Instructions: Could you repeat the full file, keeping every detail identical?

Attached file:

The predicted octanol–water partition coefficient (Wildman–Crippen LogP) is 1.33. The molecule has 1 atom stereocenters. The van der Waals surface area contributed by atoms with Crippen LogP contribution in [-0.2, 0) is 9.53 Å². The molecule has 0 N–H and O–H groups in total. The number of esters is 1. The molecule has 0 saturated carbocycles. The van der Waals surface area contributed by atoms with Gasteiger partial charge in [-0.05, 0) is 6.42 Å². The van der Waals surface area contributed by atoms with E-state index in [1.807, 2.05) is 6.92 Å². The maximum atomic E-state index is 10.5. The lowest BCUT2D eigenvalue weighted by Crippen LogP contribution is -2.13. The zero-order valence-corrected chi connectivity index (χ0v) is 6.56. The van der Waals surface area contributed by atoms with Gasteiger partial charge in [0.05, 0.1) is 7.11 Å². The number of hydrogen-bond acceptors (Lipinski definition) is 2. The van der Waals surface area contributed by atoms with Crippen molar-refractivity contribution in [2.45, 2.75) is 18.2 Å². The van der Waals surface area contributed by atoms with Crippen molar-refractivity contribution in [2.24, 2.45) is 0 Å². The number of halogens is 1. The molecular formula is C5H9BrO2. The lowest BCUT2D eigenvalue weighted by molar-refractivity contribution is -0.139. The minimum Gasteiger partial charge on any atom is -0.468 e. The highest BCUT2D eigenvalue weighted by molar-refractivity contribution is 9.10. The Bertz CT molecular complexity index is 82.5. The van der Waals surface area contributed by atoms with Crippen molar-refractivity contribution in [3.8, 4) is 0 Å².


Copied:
The predicted octanol–water partition coefficient (Wildman–Crippen LogP) is 1.33. The molecule has 1 atom stereocenters. The van der Waals surface area contributed by atoms with Crippen LogP contribution in [-0.2, 0) is 9.53 Å². The molecule has 0 N–H and O–H groups in total. The number of esters is 1. The molecule has 0 saturated carbocycles. The van der Waals surface area contributed by atoms with Gasteiger partial charge in [-0.05, 0) is 6.42 Å². The van der Waals surface area contributed by atoms with E-state index in [1.807, 2.05) is 6.92 Å². The maximum atomic E-state index is 10.5. The lowest BCUT2D eigenvalue weighted by Crippen LogP contribution is -2.13. The zero-order valence-corrected chi connectivity index (χ0v) is 6.56. The van der Waals surface area contributed by atoms with Gasteiger partial charge in [0.05, 0.1) is 7.11 Å². The number of hydrogen-bond acceptors (Lipinski definition) is 2. The van der Waals surface area contributed by atoms with Crippen molar-refractivity contribution in [2.45, 2.75) is 18.2 Å². The van der Waals surface area contributed by atoms with Crippen molar-refractivity contribution in [2.24, 2.45) is 0 Å². The number of halogens is 1. The molecular formula is C5H9BrO2. The lowest BCUT2D eigenvalue weighted by molar-refractivity contribution is -0.139. The minimum Gasteiger partial charge on any atom is -0.468 e. The highest BCUT2D eigenvalue weighted by molar-refractivity contribution is 9.10. The Bertz CT molecular complexity index is 82.5. The van der Waals surface area contributed by atoms with Crippen molar-refractivity contribution in [3.8, 4) is 0 Å².